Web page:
Why you should watch this season/show
General minority rating: Yellow
- Feminism: Yellow (by a margin of a token feminist episode. Otherwise, debatable with orange)
- LGBT: Light Green
- Race: Yellow
- Culture: Orange
Bechdel?: Nope. Rarely provides enough female characters to provide the chance. When they do, it usually goes unused.
In other words, this show helps the LGBT+, but not others. Gay males would especially enjoy the subtext the show presents. Highly recommend for LGBT children.
Racial minorites and feminists may feel frustrated over the lost potential this show has. That will be explained later.
Strengths: Satisfying trope twists, clever & creative use of tropes, Good characterization, accurate character chemistry, good for character psychoanalysis, good voice acting, strong female main character, villains actually seeing multiple enemies as individuals, sneaking in LGBT moments, sneaking in neurodivergency, good aesop portrayal, kindness aesops, and nice music.
Flaws: Sylvia is a main character instead of a secondary protagonist, not using characters to full potential, character development is somewhat unstable and nonsensical, unstable plot development, consequence of violence is downplayed, sexist treatment of background characters, aliens based on earthlings, most cultures are white!American-esque or stereotypes they have, missing out on exploring interesting themes they present, and that minor change in the opening theme when it’s a Hater based episode. Because it sounds bad.
In other words: It’s an intelligent show. If this show were a person, it’d be the ditzy professor: successful on difficult topics, but sometimes forgetting how to apply common sense.
People looking for a show that knows how to create interesting plots and twists will enjoy this. Laid back people may also enjoy this. Science-lovers and activists will have fanfic fodder.
Parents looking for a show for their kids will find this to be a great break from normal shows that treat their children as stupid.
People who enjoy comedy will also enjoy this, especially fans of slapstick. As for the other types of comedies…I’m too serious to detect them. I’m sorry.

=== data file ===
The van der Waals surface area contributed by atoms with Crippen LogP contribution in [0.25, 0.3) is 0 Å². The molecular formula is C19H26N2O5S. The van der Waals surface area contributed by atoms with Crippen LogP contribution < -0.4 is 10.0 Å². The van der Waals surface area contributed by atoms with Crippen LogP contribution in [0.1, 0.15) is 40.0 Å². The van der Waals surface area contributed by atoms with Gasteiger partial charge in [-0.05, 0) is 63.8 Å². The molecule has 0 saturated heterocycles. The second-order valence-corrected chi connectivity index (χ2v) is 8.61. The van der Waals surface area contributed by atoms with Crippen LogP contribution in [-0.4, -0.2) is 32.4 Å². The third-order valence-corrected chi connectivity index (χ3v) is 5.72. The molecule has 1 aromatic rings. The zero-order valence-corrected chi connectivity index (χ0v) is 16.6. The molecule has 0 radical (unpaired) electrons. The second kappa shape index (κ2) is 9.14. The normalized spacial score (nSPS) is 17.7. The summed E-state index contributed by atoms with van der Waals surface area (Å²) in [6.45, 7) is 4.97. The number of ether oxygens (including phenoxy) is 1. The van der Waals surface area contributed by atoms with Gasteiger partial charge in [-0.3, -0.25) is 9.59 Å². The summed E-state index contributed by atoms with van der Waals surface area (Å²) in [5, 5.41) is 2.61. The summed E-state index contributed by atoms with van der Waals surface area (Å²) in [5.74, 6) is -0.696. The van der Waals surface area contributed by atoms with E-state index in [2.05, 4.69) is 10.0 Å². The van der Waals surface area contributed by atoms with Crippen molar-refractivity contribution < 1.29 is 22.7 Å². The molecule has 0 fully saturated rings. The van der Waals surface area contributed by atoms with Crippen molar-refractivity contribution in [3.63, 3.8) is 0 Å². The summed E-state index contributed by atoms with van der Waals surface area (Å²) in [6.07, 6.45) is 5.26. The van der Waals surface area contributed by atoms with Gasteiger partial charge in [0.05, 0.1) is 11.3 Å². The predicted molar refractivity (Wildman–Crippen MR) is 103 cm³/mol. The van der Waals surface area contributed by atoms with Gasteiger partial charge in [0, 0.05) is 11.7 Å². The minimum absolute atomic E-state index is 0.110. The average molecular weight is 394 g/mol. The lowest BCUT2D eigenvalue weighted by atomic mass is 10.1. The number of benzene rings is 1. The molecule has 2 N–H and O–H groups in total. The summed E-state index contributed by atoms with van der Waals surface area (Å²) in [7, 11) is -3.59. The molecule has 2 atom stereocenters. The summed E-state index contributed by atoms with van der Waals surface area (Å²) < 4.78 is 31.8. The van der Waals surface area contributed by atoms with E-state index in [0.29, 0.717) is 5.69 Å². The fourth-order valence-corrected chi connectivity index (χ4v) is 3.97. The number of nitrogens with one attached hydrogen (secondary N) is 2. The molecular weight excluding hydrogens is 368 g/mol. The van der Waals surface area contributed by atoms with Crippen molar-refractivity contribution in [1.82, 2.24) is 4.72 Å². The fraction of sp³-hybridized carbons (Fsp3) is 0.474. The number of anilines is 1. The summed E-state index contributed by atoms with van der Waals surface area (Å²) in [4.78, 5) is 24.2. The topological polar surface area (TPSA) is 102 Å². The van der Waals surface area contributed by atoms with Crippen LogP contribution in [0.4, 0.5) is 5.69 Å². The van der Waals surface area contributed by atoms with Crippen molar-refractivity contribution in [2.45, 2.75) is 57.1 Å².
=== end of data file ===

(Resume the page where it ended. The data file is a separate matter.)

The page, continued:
If you like ___ you may like Wander Over Yonder: Looney Tunes, Steven Universe, & Undertale. I’ve noticed that Gravity Falls fans tend to like this too, but I’m not sure what the shared appeal is (besides cartoon). Crassness? Humor? Lots of weird looking non-humanoid, sentient characters?
General story (optional)
Wander Over Yonder is about a pair of altruistic alien vagabonds who travel thru space.
Wander’s goal is to spread joy throughout the galaxy, and tough-as-nails Sylvia is there to support his efforts as a steed, thru violence, and keeping him on a sane track.
The duo live in a galaxy filled with tiny, habitable planets. Most of these have interesting alien designs but very humanoid (and “Western”) culture.
Villains are colonizing every planet in sight.
One of them is Lord Hater, the main antagonist. With him is his confidant Commander Peepers. They live on a cool space ship shaped like a skull (with a tongue as an entrance!) Together they control an army of single-raced, male watchdogs. By word of the creator, they’re all men because Lord Hater is terribly flustered by women (except, apparently, Sylvia).
What kind of show is this?: This is an adventure-action-fantasy comedy that takes place in space. It’s not sci-fi. It has the elements necessary to make a sci-fi. But it lacks a love of learning invoked in the true definition of sci-fi.
Rather, it focuses on comedy and aesops.
A good portion of it is an homage to Looney Tunes, so naturally a lot of the comedy is slapstick. There’s plenty of other types spread throughout, however.
Its moral lessons tend to focus on kindness. Which is a little disconcerting with the vast amount of slapstick. But then, the kindness isn’t about not physically abusing others, it’s about being aware of other’s psychological and basic needs and helping them. Priorities, people.